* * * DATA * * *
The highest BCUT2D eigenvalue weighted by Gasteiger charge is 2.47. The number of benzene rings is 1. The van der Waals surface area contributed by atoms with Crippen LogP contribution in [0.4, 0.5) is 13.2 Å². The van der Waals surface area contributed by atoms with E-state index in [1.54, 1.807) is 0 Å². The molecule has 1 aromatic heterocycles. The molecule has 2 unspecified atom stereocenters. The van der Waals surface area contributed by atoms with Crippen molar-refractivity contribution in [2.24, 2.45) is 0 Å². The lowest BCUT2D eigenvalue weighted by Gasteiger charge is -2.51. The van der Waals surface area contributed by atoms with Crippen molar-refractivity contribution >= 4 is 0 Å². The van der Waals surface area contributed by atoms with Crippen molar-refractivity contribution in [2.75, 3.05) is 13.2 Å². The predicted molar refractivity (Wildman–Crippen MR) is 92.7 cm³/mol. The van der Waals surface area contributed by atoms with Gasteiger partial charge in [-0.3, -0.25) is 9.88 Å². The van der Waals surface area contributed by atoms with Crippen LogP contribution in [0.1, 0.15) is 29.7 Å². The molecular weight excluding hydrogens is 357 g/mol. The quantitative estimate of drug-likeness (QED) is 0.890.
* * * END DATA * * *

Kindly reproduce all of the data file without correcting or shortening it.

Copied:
The highest BCUT2D eigenvalue weighted by Gasteiger charge is 2.47. The number of benzene rings is 1. The van der Waals surface area contributed by atoms with Crippen LogP contribution in [0.4, 0.5) is 13.2 Å². The van der Waals surface area contributed by atoms with E-state index in [1.54, 1.807) is 0 Å². The molecule has 1 aromatic heterocycles. The molecule has 2 unspecified atom stereocenters. The van der Waals surface area contributed by atoms with Crippen molar-refractivity contribution in [2.24, 2.45) is 0 Å². The lowest BCUT2D eigenvalue weighted by Gasteiger charge is -2.51. The van der Waals surface area contributed by atoms with Crippen molar-refractivity contribution >= 4 is 0 Å². The van der Waals surface area contributed by atoms with Crippen molar-refractivity contribution in [2.75, 3.05) is 13.2 Å². The predicted molar refractivity (Wildman–Crippen MR) is 92.7 cm³/mol. The van der Waals surface area contributed by atoms with Gasteiger partial charge in [-0.3, -0.25) is 9.88 Å². The van der Waals surface area contributed by atoms with Crippen LogP contribution in [0.1, 0.15) is 29.7 Å². The molecular weight excluding hydrogens is 357 g/mol. The quantitative estimate of drug-likeness (QED) is 0.890.